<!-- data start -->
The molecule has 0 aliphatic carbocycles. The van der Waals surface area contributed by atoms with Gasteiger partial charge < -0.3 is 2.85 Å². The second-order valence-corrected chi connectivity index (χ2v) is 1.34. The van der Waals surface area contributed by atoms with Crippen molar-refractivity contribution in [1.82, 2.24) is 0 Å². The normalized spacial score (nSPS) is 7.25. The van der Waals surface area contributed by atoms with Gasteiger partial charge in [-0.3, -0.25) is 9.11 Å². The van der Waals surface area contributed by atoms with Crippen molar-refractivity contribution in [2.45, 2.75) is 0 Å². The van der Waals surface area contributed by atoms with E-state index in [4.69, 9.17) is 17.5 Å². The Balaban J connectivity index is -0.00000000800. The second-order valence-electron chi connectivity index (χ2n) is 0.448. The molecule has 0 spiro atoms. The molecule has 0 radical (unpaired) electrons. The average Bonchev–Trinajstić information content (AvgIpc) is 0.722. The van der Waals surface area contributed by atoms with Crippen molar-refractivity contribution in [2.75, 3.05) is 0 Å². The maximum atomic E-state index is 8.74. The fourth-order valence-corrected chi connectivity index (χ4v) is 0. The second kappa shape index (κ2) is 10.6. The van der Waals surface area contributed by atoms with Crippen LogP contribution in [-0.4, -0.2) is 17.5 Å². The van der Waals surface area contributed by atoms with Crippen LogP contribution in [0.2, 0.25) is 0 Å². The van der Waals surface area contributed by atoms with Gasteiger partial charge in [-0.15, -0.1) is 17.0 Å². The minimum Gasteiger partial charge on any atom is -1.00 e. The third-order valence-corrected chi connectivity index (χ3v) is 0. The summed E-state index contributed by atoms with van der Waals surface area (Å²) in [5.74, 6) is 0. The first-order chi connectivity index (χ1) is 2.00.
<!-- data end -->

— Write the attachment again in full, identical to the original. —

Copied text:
The molecule has 0 aliphatic carbocycles. The van der Waals surface area contributed by atoms with Gasteiger partial charge < -0.3 is 2.85 Å². The second-order valence-corrected chi connectivity index (χ2v) is 1.34. The van der Waals surface area contributed by atoms with Crippen molar-refractivity contribution in [1.82, 2.24) is 0 Å². The normalized spacial score (nSPS) is 7.25. The van der Waals surface area contributed by atoms with Gasteiger partial charge in [-0.3, -0.25) is 9.11 Å². The van der Waals surface area contributed by atoms with Crippen molar-refractivity contribution in [2.45, 2.75) is 0 Å². The van der Waals surface area contributed by atoms with E-state index in [4.69, 9.17) is 17.5 Å². The Balaban J connectivity index is -0.00000000800. The second-order valence-electron chi connectivity index (χ2n) is 0.448. The molecule has 0 spiro atoms. The molecule has 0 radical (unpaired) electrons. The average Bonchev–Trinajstić information content (AvgIpc) is 0.722. The van der Waals surface area contributed by atoms with Crippen molar-refractivity contribution in [2.75, 3.05) is 0 Å². The maximum atomic E-state index is 8.74. The fourth-order valence-corrected chi connectivity index (χ4v) is 0. The second kappa shape index (κ2) is 10.6. The van der Waals surface area contributed by atoms with Crippen LogP contribution in [-0.4, -0.2) is 17.5 Å². The van der Waals surface area contributed by atoms with Crippen LogP contribution in [0.2, 0.25) is 0 Å². The van der Waals surface area contributed by atoms with Gasteiger partial charge in [-0.15, -0.1) is 17.0 Å². The minimum Gasteiger partial charge on any atom is -1.00 e. The third-order valence-corrected chi connectivity index (χ3v) is 0. The summed E-state index contributed by atoms with van der Waals surface area (Å²) in [5.74, 6) is 0. The first-order chi connectivity index (χ1) is 2.00.